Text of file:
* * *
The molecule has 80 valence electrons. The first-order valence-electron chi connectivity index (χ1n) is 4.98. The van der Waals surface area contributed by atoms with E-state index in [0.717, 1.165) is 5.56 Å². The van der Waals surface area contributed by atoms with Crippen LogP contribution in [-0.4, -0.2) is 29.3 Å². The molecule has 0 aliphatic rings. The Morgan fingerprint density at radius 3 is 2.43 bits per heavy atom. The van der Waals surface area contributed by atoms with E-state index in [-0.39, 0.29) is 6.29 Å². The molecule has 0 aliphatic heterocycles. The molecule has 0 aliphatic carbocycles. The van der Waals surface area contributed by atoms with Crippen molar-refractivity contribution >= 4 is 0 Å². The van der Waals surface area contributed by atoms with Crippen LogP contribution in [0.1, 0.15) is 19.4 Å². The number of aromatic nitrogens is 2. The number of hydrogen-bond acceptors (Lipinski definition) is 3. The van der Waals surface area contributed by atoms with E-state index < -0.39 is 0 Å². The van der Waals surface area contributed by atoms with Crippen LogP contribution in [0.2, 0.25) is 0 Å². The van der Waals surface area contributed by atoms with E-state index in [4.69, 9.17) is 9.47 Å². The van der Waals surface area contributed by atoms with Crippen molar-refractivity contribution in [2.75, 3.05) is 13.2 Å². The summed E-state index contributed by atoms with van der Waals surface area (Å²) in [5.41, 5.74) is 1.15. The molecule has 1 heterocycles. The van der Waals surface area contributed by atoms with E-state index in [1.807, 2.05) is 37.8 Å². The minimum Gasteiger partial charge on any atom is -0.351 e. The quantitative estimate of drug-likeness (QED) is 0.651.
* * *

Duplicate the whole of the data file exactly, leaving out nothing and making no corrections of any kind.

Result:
The molecule has 80 valence electrons. The first-order valence-electron chi connectivity index (χ1n) is 4.98. The van der Waals surface area contributed by atoms with E-state index in [0.717, 1.165) is 5.56 Å². The van der Waals surface area contributed by atoms with Crippen LogP contribution in [-0.4, -0.2) is 29.3 Å². The molecule has 0 aliphatic rings. The Morgan fingerprint density at radius 3 is 2.43 bits per heavy atom. The van der Waals surface area contributed by atoms with E-state index in [-0.39, 0.29) is 6.29 Å². The molecule has 0 aliphatic heterocycles. The molecule has 0 aliphatic carbocycles. The van der Waals surface area contributed by atoms with Crippen molar-refractivity contribution >= 4 is 0 Å². The van der Waals surface area contributed by atoms with Crippen LogP contribution in [0.1, 0.15) is 19.4 Å². The number of aromatic nitrogens is 2. The number of hydrogen-bond acceptors (Lipinski definition) is 3. The van der Waals surface area contributed by atoms with E-state index < -0.39 is 0 Å². The van der Waals surface area contributed by atoms with Crippen LogP contribution in [0.2, 0.25) is 0 Å². The van der Waals surface area contributed by atoms with E-state index in [4.69, 9.17) is 9.47 Å². The van der Waals surface area contributed by atoms with Crippen molar-refractivity contribution in [2.75, 3.05) is 13.2 Å². The summed E-state index contributed by atoms with van der Waals surface area (Å²) in [5.41, 5.74) is 1.15. The molecule has 1 heterocycles. The van der Waals surface area contributed by atoms with E-state index in [1.807, 2.05) is 37.8 Å². The minimum Gasteiger partial charge on any atom is -0.351 e. The quantitative estimate of drug-likeness (QED) is 0.651.